A Day in the Pet ER

From a Technician’s Perspective

Emergency practice is completely different from the day practice. The animals in the hospital are usually very sick or severely injured. You become so close to the animals because your primary job is to care for them. You know that each animal is part of a family and it is up to you to get them back home.

At the beginning of each day I review cases, make sure that every animal in the hospital is as comfortable as possible and has everything it needs. I get the hospital ready for any emergency that could arrive. When the doorbell rings the day begins.

The receptionist rushes back to inform the technicians that a hit by car is up front and a gurney is needed. You never know what to expect when you reach the animal. A collie mix lies in the bed of a truck struggling to breathe through the blood covering her face. We place the pet onto the gurney and immediately take her to the back for oxygen. Reviewing her wounds leads us to believe that it was not a car that caused the damage. X-rays are taken immediately; they reveal that she was shot several times in her face and once in her chest. We place her in the ICU, starting IV fluids and oxygen to keep her stable. Although she had pain medication she lays lateral taking deep long breaths. Though this case tugged on our hearts there was another being examined that was just as critical.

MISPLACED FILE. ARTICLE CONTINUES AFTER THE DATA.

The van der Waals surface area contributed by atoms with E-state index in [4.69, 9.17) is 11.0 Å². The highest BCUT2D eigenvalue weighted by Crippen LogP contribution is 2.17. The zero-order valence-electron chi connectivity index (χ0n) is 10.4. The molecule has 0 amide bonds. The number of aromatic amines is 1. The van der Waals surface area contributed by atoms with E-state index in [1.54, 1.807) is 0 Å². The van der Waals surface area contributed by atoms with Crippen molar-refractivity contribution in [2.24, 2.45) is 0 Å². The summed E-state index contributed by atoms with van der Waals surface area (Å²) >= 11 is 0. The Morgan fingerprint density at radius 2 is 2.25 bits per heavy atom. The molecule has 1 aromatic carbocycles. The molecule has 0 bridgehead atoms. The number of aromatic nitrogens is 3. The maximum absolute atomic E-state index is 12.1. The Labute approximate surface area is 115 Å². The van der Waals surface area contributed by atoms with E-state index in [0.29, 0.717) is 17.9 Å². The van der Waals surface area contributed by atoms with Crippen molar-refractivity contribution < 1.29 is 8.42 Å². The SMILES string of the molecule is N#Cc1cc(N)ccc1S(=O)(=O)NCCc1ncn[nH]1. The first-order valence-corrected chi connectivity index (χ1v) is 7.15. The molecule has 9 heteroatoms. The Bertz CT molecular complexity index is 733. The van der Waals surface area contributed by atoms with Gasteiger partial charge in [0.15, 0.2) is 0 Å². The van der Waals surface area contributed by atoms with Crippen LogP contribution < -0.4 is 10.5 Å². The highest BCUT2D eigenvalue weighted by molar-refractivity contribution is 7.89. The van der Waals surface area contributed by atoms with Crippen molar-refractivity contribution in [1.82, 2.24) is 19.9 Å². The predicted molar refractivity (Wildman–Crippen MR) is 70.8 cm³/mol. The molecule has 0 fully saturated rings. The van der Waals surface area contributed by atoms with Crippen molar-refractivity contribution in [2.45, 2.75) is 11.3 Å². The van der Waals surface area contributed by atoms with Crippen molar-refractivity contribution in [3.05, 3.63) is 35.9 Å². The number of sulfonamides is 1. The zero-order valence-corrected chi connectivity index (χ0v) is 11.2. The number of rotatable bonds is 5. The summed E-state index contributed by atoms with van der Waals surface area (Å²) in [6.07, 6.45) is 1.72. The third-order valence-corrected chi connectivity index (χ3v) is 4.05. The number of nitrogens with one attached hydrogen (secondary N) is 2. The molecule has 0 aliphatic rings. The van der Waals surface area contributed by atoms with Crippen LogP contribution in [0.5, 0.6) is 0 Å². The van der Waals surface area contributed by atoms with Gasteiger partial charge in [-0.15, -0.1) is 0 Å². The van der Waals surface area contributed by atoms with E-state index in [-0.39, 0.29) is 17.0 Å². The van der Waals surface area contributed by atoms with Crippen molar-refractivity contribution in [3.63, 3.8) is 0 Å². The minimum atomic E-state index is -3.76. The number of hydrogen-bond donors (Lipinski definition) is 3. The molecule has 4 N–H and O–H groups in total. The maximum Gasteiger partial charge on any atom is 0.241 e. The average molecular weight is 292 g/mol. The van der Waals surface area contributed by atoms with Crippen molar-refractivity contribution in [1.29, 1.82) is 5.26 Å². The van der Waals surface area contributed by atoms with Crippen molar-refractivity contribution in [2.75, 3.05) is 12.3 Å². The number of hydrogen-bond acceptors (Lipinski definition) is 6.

An eighteen-year old sheep dog had an unfortunate encounter with her sister, the Rottweiler. There were several lacerations and punctures. The worst lied under her tail where we found her rectum severely torn. A technician is assigned to her and helps get her stable and comfortable.

The rooms are full with other cases that also need to be seen. A technician is taking care of the ICU as another assists the doctor with rooms. Blood tests and X-rays are done on most of the animals to help further diagnose their problems. Though the animal may just be vomiting it can be a serious medical problem, and if it is not taken care of today it could be life threatening. Some of the animals in rooms are hospitalized for monitoring and fluid administration. Catheters need to be placed, cages need to be set up, blood work and X-rays need to performed. The technicians are spread thin as more cases come through the door. The receptionist tried her hardest to answer questions on the phone and assist the technicians while the doctors concentrate on diagnosis. Everything is completed in a timely manner as the animals rest in their cages.

My shift has ended. Emotionally and physically exhausted, I check over the ICU one last time. I see that the collie that had been shot is sitting up and wagging her tail. Seeing her up and feeling better, the pet that I helped save, makes all of my efforts worthwhile and leaves me with a strong sense of accomplishment and a small piece of happiness at the end of my day.

Sara
Registered Veterinary Technician

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